Oscillators are a very helpful type of indicator for any trader with a trend-following approach. They help a trader define short periods of market extremes and indicate trends losing momentum. Also, one of the main challenges of any trend-based strategy are trading periods without a dominating trend where prices move in a horizontal price range. In these periods, the oscillator enables a trader to still generate tradable predictions about future price movements.
Therefore, any trader should know how to read and interpret oscillators.
While there are a number of different oscillators, they can all be interpreted the same way. Usually, the oscillator is displayed in a separate window below the price chart. Oscillators form a flat band on which the value of the oscillators moves up and down to create a line. Some oscillators have a middle line that divides the bandwidth of the oscillator into an upper and a lower half. Depending on the oscillator, the middle line usually resembles the value 0. Other oscillators range between 0 and 100 and have no middle line.
An oscillator is a secondary indicator, meaning that it has to be combined with trend analysis to generate valid trading signals. Trading an oscillator in the direction of the dominating trend is an absolute necessity for its successful use.
In general, all oscillators have predefined areas near the top and bottom of their range in which price moves are considered too extreme and a correction imminent. Also, a value near the lower end of the range indicates that a trader should be buying, and a value near the upper end of the range indicates that a trader should be selling. If there is a middle line in an oscillator, the crossing of that line is usually considered a buy or sell signal.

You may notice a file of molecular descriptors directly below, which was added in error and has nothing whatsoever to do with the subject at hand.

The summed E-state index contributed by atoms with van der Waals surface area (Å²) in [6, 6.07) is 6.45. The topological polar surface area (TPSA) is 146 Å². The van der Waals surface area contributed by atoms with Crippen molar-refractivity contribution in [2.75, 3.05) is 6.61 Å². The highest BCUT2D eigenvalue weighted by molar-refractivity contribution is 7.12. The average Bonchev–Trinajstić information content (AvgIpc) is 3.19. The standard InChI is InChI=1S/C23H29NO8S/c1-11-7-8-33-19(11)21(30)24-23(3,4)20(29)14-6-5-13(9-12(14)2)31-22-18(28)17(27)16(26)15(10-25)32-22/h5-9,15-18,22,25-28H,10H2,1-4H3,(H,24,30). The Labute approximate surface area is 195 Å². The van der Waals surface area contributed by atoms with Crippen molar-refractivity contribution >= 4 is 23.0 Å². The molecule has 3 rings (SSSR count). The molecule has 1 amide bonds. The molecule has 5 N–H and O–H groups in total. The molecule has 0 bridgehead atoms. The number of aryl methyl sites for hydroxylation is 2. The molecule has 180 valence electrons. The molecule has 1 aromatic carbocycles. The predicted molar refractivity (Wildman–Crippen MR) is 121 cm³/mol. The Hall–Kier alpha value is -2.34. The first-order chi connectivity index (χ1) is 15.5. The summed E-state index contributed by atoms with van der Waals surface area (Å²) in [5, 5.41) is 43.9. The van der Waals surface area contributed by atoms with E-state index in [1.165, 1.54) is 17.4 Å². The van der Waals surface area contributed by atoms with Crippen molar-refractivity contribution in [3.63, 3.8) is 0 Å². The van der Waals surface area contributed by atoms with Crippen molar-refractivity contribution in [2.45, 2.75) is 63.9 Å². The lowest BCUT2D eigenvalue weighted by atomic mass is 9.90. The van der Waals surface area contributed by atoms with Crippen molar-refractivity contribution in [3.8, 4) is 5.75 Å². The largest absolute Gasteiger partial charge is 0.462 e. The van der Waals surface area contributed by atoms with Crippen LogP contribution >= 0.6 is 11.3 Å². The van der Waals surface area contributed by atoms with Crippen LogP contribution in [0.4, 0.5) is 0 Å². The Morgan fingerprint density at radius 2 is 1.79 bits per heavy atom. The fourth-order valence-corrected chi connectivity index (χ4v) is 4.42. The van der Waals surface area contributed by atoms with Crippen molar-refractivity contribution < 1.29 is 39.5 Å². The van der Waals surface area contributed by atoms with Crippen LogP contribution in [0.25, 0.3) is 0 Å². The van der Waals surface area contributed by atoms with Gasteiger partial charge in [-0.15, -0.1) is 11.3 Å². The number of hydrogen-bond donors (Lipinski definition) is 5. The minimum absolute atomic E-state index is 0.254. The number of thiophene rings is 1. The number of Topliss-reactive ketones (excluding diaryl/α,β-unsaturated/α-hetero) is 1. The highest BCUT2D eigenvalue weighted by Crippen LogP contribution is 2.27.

There are three scenarios in which an oscillator can greatly benefit your trading:
1) When an oscillator reaches a reading near the limits of its range the underlying asset is to be considered overbought with a value near the top of the range and oversold with a value near the bottom of the range. This should be a warning to the trader that the movement has extended too far and is weakening. You could make it a rule to not invest in rising prices when the oscillator is near the top of the range, and not to invest in falling prices when the oscillator is near the bottom of the range.
2) When the oscillator reaches a new extreme position, either a new high or low, but the price has not reached a new peak or bottom. These differences between the oscillator’s movement and the price’s movement are usually a significant signal for a weakening trend.
3) When the oscillator crosses its middle line this can be an important signal in the direction of the main trend. In an uptrend, a bullish signal is created when the oscillator crosses its middle line upwards. Vice versa, in a down trend a bearish signal is created when the oscillator crosses its middle line downwards.
While there are too many oscillators to mention them all in this article, we will make sure to list you the most important oscillators. Each of them will have its own article, in which you can learn more.
Oscillators like the Average True Range can help you predict the expected trading range, which is especially useful for traders of no touch options. Stock traders also rely heavily on contrary opinion oscillators.